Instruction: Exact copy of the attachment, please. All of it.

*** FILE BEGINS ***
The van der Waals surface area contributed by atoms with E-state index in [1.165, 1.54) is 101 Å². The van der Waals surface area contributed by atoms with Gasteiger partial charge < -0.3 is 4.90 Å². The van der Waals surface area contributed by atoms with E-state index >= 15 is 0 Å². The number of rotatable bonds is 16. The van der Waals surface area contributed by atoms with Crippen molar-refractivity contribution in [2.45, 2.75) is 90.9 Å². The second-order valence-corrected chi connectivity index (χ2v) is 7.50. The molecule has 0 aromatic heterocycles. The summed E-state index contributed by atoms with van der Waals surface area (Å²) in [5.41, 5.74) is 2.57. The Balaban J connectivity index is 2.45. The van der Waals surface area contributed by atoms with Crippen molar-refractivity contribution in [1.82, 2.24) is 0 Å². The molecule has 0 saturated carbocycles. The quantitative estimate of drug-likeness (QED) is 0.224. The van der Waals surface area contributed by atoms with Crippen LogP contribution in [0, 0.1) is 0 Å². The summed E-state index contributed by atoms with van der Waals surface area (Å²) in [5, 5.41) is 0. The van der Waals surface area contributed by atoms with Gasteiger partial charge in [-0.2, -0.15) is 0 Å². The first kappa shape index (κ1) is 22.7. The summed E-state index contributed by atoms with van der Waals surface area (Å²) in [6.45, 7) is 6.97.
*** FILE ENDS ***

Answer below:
The van der Waals surface area contributed by atoms with E-state index in [1.165, 1.54) is 101 Å². The van der Waals surface area contributed by atoms with Gasteiger partial charge < -0.3 is 4.90 Å². The van der Waals surface area contributed by atoms with E-state index >= 15 is 0 Å². The number of rotatable bonds is 16. The van der Waals surface area contributed by atoms with Crippen molar-refractivity contribution in [2.45, 2.75) is 90.9 Å². The second-order valence-corrected chi connectivity index (χ2v) is 7.50. The molecule has 0 aromatic heterocycles. The summed E-state index contributed by atoms with van der Waals surface area (Å²) in [5.41, 5.74) is 2.57. The Balaban J connectivity index is 2.45. The van der Waals surface area contributed by atoms with Crippen molar-refractivity contribution in [1.82, 2.24) is 0 Å². The molecule has 0 saturated carbocycles. The quantitative estimate of drug-likeness (QED) is 0.224. The van der Waals surface area contributed by atoms with Crippen LogP contribution in [0, 0.1) is 0 Å². The summed E-state index contributed by atoms with van der Waals surface area (Å²) in [5, 5.41) is 0. The van der Waals surface area contributed by atoms with Gasteiger partial charge in [-0.2, -0.15) is 0 Å². The first kappa shape index (κ1) is 22.7. The summed E-state index contributed by atoms with van der Waals surface area (Å²) in [6.45, 7) is 6.97.